Hi, it’s Robin Sharma. Welcome to my hotel room here in New York City, one of my favorite places on the planet. I want to share a story with you. It’s called the “Swordcrafter’s Parable.”
Many, many years ago, there was once a sword crafter, and he was known worldwide by his reputation for creating these swords that were genius level. People revered this man. He was the master crafts-person of sword people. He was BIW, he was best in the world at what he did.
One day there was a great king, and the great king had heard about this sword crafter, who was playing at Picasso level, and he said, “I must meet this man.” So the king’s people went out and found this sword crafter in a very small village, and they brought the sword crafter to meet the king. The sword crafter came in and he was very humble and he was very gentle. The king, in return, was also very gracious and welcoming.
Then the king asked the sword crafter his favorite question when he would meet a master. He said, “Sword crafter, what is the secret to your extraordinary excellence at what you do?” The sword crafter said, “Well it’s very simple, King.” He said, “Ever since I was a young child, I was exposed to the craft of making swords.” And he said, “I fell in love with it. It didn’t only speak to my head and my logic, it spoke to me at the most deep and soulful level. It spoke to my heart.” He said, “When I was a young child, I made a decision that I would be the master sword crafter.” So he said, “As I grew up, I read books on sword crafting, and if something did not relate to sword crafting, if it did not have the word sword in it, if it did not look like a sword, if it had nothing to do with the art of sword crafting, I did not spend my time with it. That is the secret of my mastery.”
Well, that parable, I call it the “Sword Crafter’s Parable,” I invite you to wrap your head around it, because in many ways it’s the secret of being world class. We do live in a world where so many of us are pulled in so many different directions. We are, to use the cliche, we are time starved. The only way you can win in your work and the only way you can win in your personal life and the only way you can get to the last hour of your last day and say, “You know what, I was a master,” is if you devote yourself to focusing on the few things that are most important.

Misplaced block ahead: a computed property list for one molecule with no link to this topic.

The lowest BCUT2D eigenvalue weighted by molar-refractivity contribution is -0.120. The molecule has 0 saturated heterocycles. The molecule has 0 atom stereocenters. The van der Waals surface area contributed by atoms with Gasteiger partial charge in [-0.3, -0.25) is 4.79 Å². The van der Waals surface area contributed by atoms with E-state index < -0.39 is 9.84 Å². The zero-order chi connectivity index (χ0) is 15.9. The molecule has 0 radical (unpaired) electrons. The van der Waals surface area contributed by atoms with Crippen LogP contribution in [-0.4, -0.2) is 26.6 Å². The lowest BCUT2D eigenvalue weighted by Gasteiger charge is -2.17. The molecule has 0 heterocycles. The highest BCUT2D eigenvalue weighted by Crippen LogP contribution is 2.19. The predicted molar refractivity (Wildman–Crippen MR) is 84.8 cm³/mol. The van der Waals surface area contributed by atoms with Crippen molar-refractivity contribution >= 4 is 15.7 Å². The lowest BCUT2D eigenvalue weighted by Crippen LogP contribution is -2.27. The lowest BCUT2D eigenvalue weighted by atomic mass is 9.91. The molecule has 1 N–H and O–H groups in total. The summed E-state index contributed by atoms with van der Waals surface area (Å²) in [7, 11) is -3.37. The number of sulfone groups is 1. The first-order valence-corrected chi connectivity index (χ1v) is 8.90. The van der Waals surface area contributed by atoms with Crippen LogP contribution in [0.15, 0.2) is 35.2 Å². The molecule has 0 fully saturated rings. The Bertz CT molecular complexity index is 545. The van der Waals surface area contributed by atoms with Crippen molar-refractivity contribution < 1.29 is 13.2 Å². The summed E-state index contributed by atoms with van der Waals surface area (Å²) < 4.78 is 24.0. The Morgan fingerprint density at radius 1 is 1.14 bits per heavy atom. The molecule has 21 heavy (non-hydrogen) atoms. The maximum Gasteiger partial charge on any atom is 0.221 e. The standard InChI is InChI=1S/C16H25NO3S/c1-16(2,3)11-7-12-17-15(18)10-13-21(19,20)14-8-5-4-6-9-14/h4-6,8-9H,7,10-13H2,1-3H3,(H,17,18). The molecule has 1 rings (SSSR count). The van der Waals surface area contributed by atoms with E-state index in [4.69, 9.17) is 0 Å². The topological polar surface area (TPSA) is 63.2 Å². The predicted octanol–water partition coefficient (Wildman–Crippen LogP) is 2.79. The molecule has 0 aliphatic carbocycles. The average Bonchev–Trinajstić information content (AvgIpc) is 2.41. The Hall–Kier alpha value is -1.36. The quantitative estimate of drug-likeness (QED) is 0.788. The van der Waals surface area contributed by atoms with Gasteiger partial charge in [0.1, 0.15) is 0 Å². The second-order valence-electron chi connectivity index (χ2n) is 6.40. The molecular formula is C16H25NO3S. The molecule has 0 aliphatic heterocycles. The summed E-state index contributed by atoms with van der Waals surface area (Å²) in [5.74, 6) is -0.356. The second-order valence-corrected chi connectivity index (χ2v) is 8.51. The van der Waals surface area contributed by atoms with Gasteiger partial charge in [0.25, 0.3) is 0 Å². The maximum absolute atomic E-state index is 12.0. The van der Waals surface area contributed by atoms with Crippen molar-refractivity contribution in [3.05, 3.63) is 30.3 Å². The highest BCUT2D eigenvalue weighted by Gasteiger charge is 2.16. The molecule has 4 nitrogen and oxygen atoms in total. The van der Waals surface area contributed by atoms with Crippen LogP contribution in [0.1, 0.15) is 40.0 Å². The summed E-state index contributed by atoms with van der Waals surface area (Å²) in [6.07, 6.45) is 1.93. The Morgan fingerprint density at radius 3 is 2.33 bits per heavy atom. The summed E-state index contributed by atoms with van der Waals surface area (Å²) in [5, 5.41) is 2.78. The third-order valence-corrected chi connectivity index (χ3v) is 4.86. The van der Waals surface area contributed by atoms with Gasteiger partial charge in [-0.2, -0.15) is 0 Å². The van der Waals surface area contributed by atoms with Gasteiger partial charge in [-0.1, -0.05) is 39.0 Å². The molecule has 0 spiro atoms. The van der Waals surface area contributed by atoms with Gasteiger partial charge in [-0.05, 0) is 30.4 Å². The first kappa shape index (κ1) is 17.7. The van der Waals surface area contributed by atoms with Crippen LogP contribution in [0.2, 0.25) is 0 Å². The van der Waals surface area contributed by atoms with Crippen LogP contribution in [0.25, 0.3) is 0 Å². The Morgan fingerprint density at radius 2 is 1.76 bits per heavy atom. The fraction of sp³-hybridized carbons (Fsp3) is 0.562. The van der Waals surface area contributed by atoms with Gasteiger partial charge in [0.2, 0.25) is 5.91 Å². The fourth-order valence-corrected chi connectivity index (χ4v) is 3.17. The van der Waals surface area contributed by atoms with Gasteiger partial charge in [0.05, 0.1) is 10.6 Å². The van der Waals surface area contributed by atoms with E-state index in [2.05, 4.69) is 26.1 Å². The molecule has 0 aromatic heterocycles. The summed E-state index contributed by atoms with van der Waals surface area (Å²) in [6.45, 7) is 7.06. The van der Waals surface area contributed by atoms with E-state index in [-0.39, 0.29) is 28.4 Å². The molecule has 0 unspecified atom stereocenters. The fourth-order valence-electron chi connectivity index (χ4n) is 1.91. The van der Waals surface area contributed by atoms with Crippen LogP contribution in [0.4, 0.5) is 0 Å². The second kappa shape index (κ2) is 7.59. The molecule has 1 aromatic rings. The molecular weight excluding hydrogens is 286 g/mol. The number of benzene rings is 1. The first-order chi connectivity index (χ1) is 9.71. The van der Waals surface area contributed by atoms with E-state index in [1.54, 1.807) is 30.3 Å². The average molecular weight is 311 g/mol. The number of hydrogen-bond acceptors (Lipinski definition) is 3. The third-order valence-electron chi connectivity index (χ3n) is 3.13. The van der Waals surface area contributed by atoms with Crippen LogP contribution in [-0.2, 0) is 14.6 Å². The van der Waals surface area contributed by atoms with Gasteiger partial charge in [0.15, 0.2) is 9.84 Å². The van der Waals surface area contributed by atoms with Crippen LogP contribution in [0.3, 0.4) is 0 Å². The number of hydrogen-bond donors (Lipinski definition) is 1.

I’ll actually challenge you. What are the five things in your life that are most important? One is your career. Second may be your family. Three may be your personal development. Four may be art. Five, I don’t know what it is for you, but build your life obsessively – obsession is not a bad thing unless it’s a bad thing – but obsessively focus your time and your energy on the five things that are most important. Then, go about stripping away all the noise and all the complexity and all the things that don’t relate to your five swords.
There are a lot of people who are really bored, and so what they do is they spend their best hours playing angry games, looking on Instagram, and checking their Facebook notifications, and just doing all these things.
Then, they argue, “Well, I’m really, really busy. Look at all the things that I do,” without divorcing themselves from what they do and stepping back and looking at what they do and saying, “I’m wasting my time on all these things that are seemingly important in the moment, but they’re really trivial. They’re just these shiny toys that I’m giving my best hours of my best days to.”
So, please remember the sword crafter’s metaphor. Please devote yourself. Be one of those 1% people who really focus on the few things that matter. Have the courage to say no to the people who are calling for your time. Have the courage to say no to those activities that are just really attractive, but you know they’re not valuable.
From New York City, I wish you great focus. Keep Leading Without A Title and playing at your absolute best. Bye-bye.